The ‘Bone’ That Once Ruled College Football
WHY YOU SHOULD CARE
In football, as in war, today’s unstoppable force may turn into tomorrow’s museum fixture.
By Sean Braswell
The year 1968 was a turbulent one: Uprisings and social protests against war and oppression exploded throughout America and across the globe. Meanwhile, in the backyard of a 40-year-old assistant football coach from Port Aransas, Texas, another revolution was quietly taking shape — one that would unleash havoc on the gridiron and spawn an offense that would run roughshod over the sport of college football for the next two decades.
“To this day, it is an offense that cannot be defended,” legendary Notre Dame head coach Lou Holtz tells Sports Illustrated’s Tim Layden in Blood, Sweat and Chalk. He is referring to the Wishbone, a running-centered offense named for its three running backs lined up in a Y- or wishbone-shaped formation. The man who pioneered it, and used it to lead the University of Texas Longhorns to two national championships, was coach Darrell Royal. But back in the summer of 1968, even the running-inclined coach (“Three things can happen, and two of them are bad,” he famously said of passing) was oblivious to its potential.
The Wishbone has been largely extinct for nearly two decades.
Royal was far more concerned about improving on three consecutive four-loss seasons, culminating in Texas declining to attend the second-tier Bluebonnet Bowl after a disastrous 1967 season. During the off-season, Royal made a series of bold moves, including entrusting his offense to a linebackers coach named Emory Bellard, who had just one year of college ball under his belt. Royal had asked Bellard to devise an offense that would exploit the Longhorns’ three strong running backs, and so, in the sweltering Texas heat, the offensive coordinator put his young sons and their friends through a backyard drill to test the merits of his new Y-shaped attack.
The “Bone” depends on lightning-quick reads, options and deceiving the defense. With his three running backs — a fullback flanked by two tailbacks — the quarterback first puts the ball in the belly of the fullback, making a split-second read of the defensive tackle to determine whether to give up the ball or proceed to other options. If he keeps the ball, the quarterback sprints to the side, where again he chooses to keep the ball or give it up to his trailing tailback, while his other tailback leads as a blocker, or sometimes he might pass it to a wide receiver downfield. When executed well, the Wishbone can work against even the best defenses, keeping them off balance in their dizzying quest to ascertain who on the offense actually has the ball.
Later that summer, Bellard — a Texas coach straight out of central casting, with big-collared polo shirts, a tanned face and well-coiffed hair — moved his operation from the backyard to Austin’s Memorial Stadium, where a group of former players demonstrated the Wishbone for Coach Royal. It didn’t take long before Royal turned to his assistant and said, “Let’s go with it.” It was a brave move. “Royal was under intense heat from spoiled Texas alums,” says Layden. “For Bellard to suggest a virgin offense, virtually untested, was a mighty risk.”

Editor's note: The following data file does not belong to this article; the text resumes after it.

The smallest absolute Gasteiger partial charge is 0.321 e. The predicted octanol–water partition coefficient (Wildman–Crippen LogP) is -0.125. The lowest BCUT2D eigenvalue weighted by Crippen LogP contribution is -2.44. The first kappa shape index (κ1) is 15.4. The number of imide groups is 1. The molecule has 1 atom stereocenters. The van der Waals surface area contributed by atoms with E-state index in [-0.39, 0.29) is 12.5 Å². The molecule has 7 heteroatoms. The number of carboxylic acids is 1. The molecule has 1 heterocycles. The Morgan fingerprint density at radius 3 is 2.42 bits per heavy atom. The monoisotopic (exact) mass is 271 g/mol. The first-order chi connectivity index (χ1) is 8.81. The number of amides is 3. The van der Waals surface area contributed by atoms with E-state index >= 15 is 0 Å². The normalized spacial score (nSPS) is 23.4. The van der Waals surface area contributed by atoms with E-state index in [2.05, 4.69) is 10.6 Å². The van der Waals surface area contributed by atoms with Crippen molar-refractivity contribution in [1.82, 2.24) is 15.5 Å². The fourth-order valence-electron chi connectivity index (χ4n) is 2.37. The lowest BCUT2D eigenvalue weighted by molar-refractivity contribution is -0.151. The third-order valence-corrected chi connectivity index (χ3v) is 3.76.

Out of the gate, the Longhorns’ new offense looked dead on arrival. In the season opener, heavily favored Texas tied Houston before losing their second game to Texas Tech. Faced with an 0–1–1 record, Royal summoned his star senior, Bill Bradley, at 5:30 the next morning to inform him that the struggling quarterback would be replaced by a 5′11″, 170-pound backup, James Street, a quick but wiry junior known as the Rat. It was another risky move, but the Rat would win all 20 games he started, executing the Wishbone more masterfully than Bradley, and the Longhorns, averaging 39 points per game, would pull off an astonishing 30-game winning streak, including two national titles in 1969 and 1970.
With Royal and Texas leading the way, the Wishbone, as Layden puts it, went “sweeping through the sport like a Texas windstorm.” Over the next decade, seven national titles were won by Wishbone teams, including Oklahoma under Barry Switzer, and Alabama under Bear Bryant. And perennial college powerhouses like Nebraska and Colorado continued to run a version of it up through the 1980s and early 1990s. Even the NFL’s New Orleans Saints tried a version of the Wishbone in 1981, but it was quickly discontinued after veteran quarterback Archie Manning got smoked by a 22-year-old defensive terror named Lawrence Taylor.
Today, a handful of colleges run option-style attacks, but the Wishbone has been largely extinct for nearly two decades. The hypothesized reasons are plentiful: The Wishbone makes it tougher to come from behind and can be punishing on quarterbacks, or perhaps its grinding, often monotonous approach just isn’t sexy enough in an age of vaunted passing attacks and prized recruits. “I think it’s one word: recruiting,” says Holtz. “Once alumni started treating recruiting like it was a season in itself, it became very difficult. … All of a sudden, you couldn’t get a dominant quarterback, because you weren’t going to throw the football and get him ready for the NFL.”
A paradigm shift that undoubtedly has helped countless college defensive coordinators sleep more easily on Friday nights.